By Tom Costello Correspondent
NBC News
updated 12/14/2004 7:26:35 PM ET 2004-12-15T00:26:35

From a small Miami warehouse, Joe Lopez and his wife, Farah, keep track of every penny from a computer supply business they started three years ago.

But last April, they suffered a body blow. Someone hacked into their personal business computer, through their firewall, and transferred $90,000 out of their Bank of America account, and ultimately to Riga, Latvia!

"We thought, ‘Do we have to close up shop? What do we do?’" says Farah.

"The day that it happened, I thought I was going to have a heart attack," says Joe.  "I mean, literally, I was sick to my stomach. "So I proceeded immediately to call Bank of America — the wire room — and explain to them that I had not done this wire and that I needed them to recall this wire, that this is obviously a mistake."

Within days, investigators determined their computer had been infected with the "core flood" virus, allowing someone to steal their online banking information.

But even now, nearly nine months later, their money is still stuck in Latvia. And since the bank's system was never compromised, Bank of America says it's up to the Lopez family to get their money back.

"The theft that's happening, you can't pin it on the bank," says Avivah Litan, an Internet security expert with Gartner Research.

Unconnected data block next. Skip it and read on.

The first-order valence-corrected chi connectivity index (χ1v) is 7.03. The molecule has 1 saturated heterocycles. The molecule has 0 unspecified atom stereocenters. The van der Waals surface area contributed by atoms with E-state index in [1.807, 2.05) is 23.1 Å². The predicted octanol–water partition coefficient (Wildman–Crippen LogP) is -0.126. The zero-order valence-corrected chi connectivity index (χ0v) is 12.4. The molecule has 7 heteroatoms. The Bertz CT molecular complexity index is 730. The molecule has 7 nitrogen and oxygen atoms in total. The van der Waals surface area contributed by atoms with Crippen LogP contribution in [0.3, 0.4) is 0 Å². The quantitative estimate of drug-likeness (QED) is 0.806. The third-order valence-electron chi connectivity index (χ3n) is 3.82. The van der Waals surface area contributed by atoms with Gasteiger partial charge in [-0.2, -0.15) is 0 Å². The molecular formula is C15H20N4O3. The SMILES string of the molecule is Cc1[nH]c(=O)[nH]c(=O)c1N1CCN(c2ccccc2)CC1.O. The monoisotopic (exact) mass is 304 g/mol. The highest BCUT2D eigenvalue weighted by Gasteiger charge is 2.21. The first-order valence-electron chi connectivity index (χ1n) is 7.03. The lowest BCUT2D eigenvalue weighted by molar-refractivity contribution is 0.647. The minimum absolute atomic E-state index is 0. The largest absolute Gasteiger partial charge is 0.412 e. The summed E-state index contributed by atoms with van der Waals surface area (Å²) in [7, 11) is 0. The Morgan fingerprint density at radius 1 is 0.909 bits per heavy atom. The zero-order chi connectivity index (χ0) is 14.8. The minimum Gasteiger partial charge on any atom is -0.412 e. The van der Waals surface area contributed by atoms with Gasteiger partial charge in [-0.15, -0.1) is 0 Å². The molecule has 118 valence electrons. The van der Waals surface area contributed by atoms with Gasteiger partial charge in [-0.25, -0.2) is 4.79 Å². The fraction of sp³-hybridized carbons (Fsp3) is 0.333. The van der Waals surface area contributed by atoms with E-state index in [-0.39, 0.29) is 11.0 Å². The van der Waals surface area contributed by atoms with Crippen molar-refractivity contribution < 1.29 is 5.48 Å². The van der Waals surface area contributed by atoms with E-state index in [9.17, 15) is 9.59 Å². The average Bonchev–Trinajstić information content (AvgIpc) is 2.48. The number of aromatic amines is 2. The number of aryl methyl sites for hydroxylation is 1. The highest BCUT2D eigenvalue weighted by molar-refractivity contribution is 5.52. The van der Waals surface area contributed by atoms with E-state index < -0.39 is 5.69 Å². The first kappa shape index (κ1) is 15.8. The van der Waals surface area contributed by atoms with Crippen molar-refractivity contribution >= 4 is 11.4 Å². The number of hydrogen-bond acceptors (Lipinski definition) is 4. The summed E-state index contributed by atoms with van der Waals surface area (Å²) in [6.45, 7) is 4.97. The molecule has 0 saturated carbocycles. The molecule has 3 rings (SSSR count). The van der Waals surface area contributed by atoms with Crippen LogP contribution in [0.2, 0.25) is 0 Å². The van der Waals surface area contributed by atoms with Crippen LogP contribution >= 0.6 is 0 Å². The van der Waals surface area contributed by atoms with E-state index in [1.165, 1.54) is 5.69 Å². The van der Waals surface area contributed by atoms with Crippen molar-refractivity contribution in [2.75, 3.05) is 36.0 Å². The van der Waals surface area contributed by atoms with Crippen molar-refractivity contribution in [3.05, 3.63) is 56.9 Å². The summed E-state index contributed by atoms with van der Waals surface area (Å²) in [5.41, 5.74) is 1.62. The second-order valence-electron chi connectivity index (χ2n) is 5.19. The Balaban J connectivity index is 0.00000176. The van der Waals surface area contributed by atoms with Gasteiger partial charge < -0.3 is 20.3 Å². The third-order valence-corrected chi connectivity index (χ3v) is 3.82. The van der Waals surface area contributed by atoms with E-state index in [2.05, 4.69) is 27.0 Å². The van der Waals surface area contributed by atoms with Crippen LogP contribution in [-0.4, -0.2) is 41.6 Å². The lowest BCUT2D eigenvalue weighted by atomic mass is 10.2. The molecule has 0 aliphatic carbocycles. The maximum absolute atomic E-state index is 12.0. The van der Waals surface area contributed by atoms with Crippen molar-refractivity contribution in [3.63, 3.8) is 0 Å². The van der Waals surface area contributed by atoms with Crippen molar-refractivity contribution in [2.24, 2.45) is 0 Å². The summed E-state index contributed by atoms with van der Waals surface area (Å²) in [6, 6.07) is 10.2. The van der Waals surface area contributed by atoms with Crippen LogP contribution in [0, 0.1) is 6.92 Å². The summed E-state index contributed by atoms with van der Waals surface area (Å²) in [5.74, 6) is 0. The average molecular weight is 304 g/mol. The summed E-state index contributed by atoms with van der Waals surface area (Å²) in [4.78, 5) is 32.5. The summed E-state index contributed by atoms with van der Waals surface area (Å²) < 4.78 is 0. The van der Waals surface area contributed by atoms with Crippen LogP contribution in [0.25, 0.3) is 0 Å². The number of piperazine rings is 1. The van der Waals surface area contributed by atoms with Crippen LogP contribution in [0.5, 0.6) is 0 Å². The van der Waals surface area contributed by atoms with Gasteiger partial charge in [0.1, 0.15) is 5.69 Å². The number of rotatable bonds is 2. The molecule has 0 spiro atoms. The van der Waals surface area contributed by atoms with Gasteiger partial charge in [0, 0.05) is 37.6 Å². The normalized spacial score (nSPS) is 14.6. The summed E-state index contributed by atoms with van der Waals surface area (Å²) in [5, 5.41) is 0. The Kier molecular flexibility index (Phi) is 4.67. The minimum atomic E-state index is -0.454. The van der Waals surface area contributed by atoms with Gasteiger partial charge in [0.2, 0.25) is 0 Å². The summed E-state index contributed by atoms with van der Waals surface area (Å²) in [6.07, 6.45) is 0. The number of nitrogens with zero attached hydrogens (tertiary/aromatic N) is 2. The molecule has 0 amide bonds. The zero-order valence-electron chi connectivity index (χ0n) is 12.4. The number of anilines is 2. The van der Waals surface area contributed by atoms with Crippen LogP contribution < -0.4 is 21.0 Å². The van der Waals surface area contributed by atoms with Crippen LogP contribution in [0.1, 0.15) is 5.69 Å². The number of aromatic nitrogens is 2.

Why?  Because the bank's computers are usually secure. Users who transmit bank account information over the Internet do so at their own risk. But if your credit card is stolen and used online, very often it's the merchant who's held responsible.

The Federal Trade Commission says bank fraud is the fastest growing form of e-fraud — costing nearly $15 billion last year.

"It used to be that they were attacking corporations and the servers, the merchants," says Litan. "Now they've discovered that they can attack you and I directly."

At the Heels & Soles shoe store in northern California, Internet sales are critical, making up 50 percent of the business. But out of 100 daily orders, store manager Martin Stuelpnagel says, "we deal with probably about ten fraudulent orders a day. And that will usually take about 20 minutes of our time."

Security experts warn the public to guard their identity closely by following these tips:

  • If you pay bills on-line, ensure your transaction is secure
  • Keep your firewall software up to date
  • And if you're not sure whether a Web site is safe, place your order over the phone

Back in Miami, the Lopez family is desperate.

"We're mortgaged to the hilt and we have to keep the business going," says Farah. "We have no other source of income! This is all we have."

"It's nearly devastated us," says Joe. "I don't want this to happen to someone else. How many more victims are there out there who don't know?"

Both fear their $90,000 is gone forever in an electronic fleecing of America.

Tom Costello is an NBC News correspondent.

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